The way you choose the right people, and define processes that keep them and their workflow intact, can be a determining factor in the success of your API programs. You should also implement tooling that supports a collaborative approach to API development.

Step 4: Develop your API Incrementally

Having a product driven approach involves building APIs that provide immense value to your consumers. A proven tactic to delivering APIs that people love is the build-measure-learn philosophy. This is taken directly from the Lean Startup methodology of having a set of assumptions around the validity of your offering, and iteratively proving and disproving these assumptions. APIs are built incrementally, with regular stakeholder and customer feedback in every iteration, to eventually deliver a great API.

We can divide development into all of its individual life-cycle phases. It’s to be noted that all of these phases should be supported by good tooling infrastructure that align with your company’s culture, methodologies and practices. Tools like SwaggerHub, Apiary and Reprezen can help development teams design and build APIs in a collaborative environment.

Designing the API

At the end of the day, your API is just a contract between a server and client, with the request-response cycle acting as the terms of the contact. If your end consumers are the ones finding value from your API, this contract needs to be designed with their needs in mind. Designing an API means providing an effective interface that helps your internal stakeholders aligned on the API’s request-response cycles, and external consumers better understand, use, and integrate with the API.

Design is the step before you develop your technological artifacts and business logic. The design of the API acts as the forcing function to really put your API objectives and persona targeting into a human and machine-readable document for your executives and technical teams to consume. As a product management technique, this is an easy way to also focus on the consumer, designing an experience that caters to the type of audience your API is marketed towards.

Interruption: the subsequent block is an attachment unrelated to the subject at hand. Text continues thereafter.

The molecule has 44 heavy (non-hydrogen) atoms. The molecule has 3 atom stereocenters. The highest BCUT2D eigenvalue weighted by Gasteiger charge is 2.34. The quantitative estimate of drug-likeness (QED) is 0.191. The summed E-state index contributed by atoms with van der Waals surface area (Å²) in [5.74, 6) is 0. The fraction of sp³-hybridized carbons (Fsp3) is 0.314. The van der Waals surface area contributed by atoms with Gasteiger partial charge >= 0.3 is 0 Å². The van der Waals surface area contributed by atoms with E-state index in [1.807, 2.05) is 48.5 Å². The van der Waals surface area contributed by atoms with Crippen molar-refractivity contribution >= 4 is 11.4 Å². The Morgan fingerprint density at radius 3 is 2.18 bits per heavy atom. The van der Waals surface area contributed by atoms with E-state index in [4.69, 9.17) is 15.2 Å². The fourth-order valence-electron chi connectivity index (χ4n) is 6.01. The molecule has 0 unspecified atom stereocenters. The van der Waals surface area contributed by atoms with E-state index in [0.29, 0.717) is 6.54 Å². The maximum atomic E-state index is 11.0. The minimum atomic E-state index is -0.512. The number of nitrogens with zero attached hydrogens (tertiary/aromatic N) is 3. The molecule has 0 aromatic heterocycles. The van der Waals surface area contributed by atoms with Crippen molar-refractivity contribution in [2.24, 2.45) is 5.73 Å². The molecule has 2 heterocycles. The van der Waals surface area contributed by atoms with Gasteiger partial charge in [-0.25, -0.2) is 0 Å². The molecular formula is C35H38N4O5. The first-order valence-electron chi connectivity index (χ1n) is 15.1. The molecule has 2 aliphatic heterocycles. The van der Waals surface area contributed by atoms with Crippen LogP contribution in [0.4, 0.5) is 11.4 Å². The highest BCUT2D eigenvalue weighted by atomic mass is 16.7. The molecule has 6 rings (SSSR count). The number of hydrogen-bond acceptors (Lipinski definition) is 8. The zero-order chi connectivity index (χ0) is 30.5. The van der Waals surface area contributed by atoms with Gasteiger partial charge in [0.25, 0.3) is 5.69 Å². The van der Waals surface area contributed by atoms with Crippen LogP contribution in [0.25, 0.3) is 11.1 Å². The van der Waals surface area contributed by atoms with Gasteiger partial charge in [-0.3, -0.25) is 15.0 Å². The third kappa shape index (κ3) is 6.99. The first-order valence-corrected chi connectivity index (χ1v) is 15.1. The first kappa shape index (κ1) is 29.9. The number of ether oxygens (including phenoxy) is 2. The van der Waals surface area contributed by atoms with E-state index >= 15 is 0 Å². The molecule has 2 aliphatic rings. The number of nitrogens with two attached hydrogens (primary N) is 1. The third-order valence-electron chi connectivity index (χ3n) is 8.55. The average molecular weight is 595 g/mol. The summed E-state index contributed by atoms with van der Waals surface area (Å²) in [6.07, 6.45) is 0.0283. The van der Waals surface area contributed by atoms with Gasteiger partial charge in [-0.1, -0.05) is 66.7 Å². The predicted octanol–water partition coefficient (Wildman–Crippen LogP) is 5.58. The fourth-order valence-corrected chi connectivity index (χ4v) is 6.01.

In the REST ecosystem, the OpenAPI Specification (OAS) has emerged as the world’s standard for designing the interface. The OAS is a human and machine readable specification that’s language agnostic. It’s currently in its third version, with rich expressive capabilities for new security definitions, call backs, linking and more. The API’s definition in the OAS also opens up a world of possibilities in the form of mocking, generating server stubs, SDKs, test cases, and more.

Virtualizing the API’s Dependencies

Your API is built for interoperability. As applications become increasingly complex with many dependencies and components, both internal and external, it becomes challenging to navigate all of these dependencies. This is where API virtualization comes into the picture. API virtualization is the process of creating a virtual called copy of your dependencies and mirrors specifications of your intended API. By creating a virtualized back-end off your API design, as well as mocking your dependencies, you can –

  • Allow your frontend and backend teams to work in parallel
  • Create a mock API with dummy data, and distribute that to a few stakeholders both internal and external and get that early feedback and deliver API greatness

API virtualization and mocking is is fast catching on due to its many advantages. This article can help you better understand the concept and benefits of API virtualization.

Building the API’s Business Logic

This is the phase where you take your machine and human-readable API design layer and convert that into actual code and business logic. Choosing the right technology framework is really important in this phase and luckily they open API design layer being language-agnostic can allow different developers in teams to do API business logic in different languages. Of course there are many different ways to choose the right programming languages, so here’s an article that can help. Tools like the Swagger Codegen project allow you to prototype APIs faster in the programming language of your choice by auto-generating boilerplate code from your API design. The code generator takes care of all the scaffolding in the API’s code, so your development seems to focus on what truly matters – the APIs business logic.

Testing the API

The testing phase is intended to reveal bugs, inconsistencies or any sort of deviation from what the expected behavior of the API was. depending on the mission criticality off your APIs you can perform different types of tests to ensure they function as intended. There are many different types of tests you can do like functional testing, reliability testing, load testing, and security testing, all of which can be prioritized based on your API’s objectives and target audience.